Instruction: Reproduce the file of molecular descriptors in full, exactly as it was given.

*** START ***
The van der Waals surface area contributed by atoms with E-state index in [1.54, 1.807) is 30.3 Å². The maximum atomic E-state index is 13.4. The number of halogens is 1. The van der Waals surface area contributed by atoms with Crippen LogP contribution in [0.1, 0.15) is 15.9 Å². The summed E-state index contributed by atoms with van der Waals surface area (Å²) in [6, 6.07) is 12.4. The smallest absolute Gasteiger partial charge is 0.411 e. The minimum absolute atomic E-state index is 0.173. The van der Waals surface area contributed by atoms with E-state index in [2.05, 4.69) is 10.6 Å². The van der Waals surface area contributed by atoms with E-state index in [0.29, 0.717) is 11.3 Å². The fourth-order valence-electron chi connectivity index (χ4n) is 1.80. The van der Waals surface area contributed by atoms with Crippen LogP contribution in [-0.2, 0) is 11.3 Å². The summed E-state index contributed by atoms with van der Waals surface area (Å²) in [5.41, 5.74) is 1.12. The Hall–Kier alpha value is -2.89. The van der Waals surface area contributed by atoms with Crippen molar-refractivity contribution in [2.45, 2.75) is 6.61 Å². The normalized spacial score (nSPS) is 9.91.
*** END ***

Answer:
The van der Waals surface area contributed by atoms with E-state index in [1.54, 1.807) is 30.3 Å². The maximum atomic E-state index is 13.4. The number of halogens is 1. The van der Waals surface area contributed by atoms with Crippen LogP contribution in [0.1, 0.15) is 15.9 Å². The summed E-state index contributed by atoms with van der Waals surface area (Å²) in [6, 6.07) is 12.4. The smallest absolute Gasteiger partial charge is 0.411 e. The minimum absolute atomic E-state index is 0.173. The van der Waals surface area contributed by atoms with E-state index in [2.05, 4.69) is 10.6 Å². The van der Waals surface area contributed by atoms with E-state index in [0.29, 0.717) is 11.3 Å². The fourth-order valence-electron chi connectivity index (χ4n) is 1.80. The van der Waals surface area contributed by atoms with Crippen LogP contribution in [-0.2, 0) is 11.3 Å². The summed E-state index contributed by atoms with van der Waals surface area (Å²) in [5.41, 5.74) is 1.12. The Hall–Kier alpha value is -2.89. The van der Waals surface area contributed by atoms with Crippen molar-refractivity contribution in [2.45, 2.75) is 6.61 Å². The normalized spacial score (nSPS) is 9.91.